Levels of Oxidized LDL and Advanced Glycation End Products–Modified LDL in Circulating Immune Complexes Are Strongly Associated With Increased Levels of Carotid Intima-Media Thickness and Its Progression in Type 1 Diabetes

  1. the Diabetes Control and Complications Trial/Epidemiology of Diabetes Interventions and Complications Research Group
  1. 1Department of Medicine, Medical University of South Carolina, Charleston, South Carolina
  2. 2Ralph A. Johnson Veterans Affairs Medical Center, Charleston, South Carolina
  3. 3The Biostatistics Center, George Washington University, Washington, District of Columbia
  4. 4Harvard Medical School and Massachusetts General Hospital, Department of Microbiology and Immunology, Boston, Massachusetts
  5. 5Department of Microbiology and Immunology, Medical University of South Carolina, Charleston, South Carolina
  1. Corresponding author: Maria F. Lopes-Virella, virellam{at}musc.edu.


OBJECTIVE High cholesterol levels in circulating immune complexes (IC), surrogate markers of modified LDL, are associated with increased carotid intima-media thickness (IMT) and cardiovascular events in type 1 diabetes. Different modifications of LDL are involved in IC formation, but which of these are predictive of vascular events is not known. Therefore, we measured oxidized LDL (oxLDL), advanced glycation end products–modified LDL (AGE-LDL), and malondialdehyde-modified LDL (MDA-LDL) in IC and determined their relationship with increased carotid IMT and compared the strength of the association with that observed with conventional risk factors.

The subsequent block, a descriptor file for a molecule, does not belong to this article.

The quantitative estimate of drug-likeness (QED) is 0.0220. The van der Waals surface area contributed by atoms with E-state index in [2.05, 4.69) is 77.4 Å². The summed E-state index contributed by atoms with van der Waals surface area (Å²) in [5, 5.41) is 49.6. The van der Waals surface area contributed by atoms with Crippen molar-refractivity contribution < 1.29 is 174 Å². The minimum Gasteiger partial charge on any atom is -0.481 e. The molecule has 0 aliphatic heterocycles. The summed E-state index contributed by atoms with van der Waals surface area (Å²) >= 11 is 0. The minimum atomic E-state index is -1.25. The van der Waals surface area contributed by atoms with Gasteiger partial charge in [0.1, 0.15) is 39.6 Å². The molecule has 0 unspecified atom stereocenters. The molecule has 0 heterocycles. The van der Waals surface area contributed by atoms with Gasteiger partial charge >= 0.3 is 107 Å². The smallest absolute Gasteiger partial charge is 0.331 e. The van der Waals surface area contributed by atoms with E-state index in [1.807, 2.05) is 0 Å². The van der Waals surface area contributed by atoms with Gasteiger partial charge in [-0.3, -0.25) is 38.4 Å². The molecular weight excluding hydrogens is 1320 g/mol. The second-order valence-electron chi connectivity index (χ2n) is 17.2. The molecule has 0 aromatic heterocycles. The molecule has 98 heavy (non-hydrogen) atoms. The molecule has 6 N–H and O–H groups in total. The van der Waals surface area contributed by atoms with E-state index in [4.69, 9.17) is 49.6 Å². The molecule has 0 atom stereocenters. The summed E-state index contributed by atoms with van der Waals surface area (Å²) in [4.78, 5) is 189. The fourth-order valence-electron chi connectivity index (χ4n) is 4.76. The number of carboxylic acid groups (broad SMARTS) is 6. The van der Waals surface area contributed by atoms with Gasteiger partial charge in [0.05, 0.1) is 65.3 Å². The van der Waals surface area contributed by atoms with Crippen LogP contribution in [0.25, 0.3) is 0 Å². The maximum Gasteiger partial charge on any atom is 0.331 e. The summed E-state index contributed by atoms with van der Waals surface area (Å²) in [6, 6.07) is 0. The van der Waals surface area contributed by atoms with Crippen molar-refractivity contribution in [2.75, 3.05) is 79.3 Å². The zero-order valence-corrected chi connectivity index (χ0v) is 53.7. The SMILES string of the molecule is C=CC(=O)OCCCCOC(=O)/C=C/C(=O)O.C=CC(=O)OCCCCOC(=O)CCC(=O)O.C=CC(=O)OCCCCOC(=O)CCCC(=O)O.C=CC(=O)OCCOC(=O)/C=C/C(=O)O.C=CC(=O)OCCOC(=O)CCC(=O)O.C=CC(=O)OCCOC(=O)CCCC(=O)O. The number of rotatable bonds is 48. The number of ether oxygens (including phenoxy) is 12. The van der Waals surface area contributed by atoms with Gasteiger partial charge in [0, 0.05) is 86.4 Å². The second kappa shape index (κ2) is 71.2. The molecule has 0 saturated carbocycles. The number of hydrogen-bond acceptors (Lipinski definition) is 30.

RESEARCH DESIGN AND METHODS Levels of oxLDL, AGE-LDL, and MDA-LDL were measured in circulating IC isolated from sera of 479 patients of the Diabetes Control and Complications Trial/Epidemiology of Diabetes Interventions and Complications (DCCT/EDIC) cohort, collected at baseline. Internal and common carotid IMT were measured 8 and 14 years later by DCCT/EDIC.

RESULTS OxLDL, AGE-LDL, and MDA-LDL levels in circulating IC were significantly correlated with diabetes duration, BMI, and lipid and blood pressure, but not with age. Multivariate logistic regression models indicated that individuals in the highest versus lowest quartile of oxLDL and AGE-LDL in IC had a 6.11-fold [confidence interval (CI) 2.51–14.8] and a 6.4-fold (CI 2.53–16.2) increase in the odds of having high carotid IMT, respectively, after adjusting for conventional risk factors. Parallel analyses resulted in odds ratios of 2.62 (CI 1.24, 5.55) for LDL-C, 1.45 (CI 0.69, 3.03) for diastolic blood pressure, and 2.33 (CI 1.09, 4.99) for A1C.

CONCLUSIONS OxLDL and AGE-LDL in circulating IC were significantly associated with progression and increased levels of carotid IMT in type 1 diabetes.


  • Received June 30, 2010.
  • Accepted October 18, 2010.

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  1. Diabetes vol. 60 no. 2 582-589
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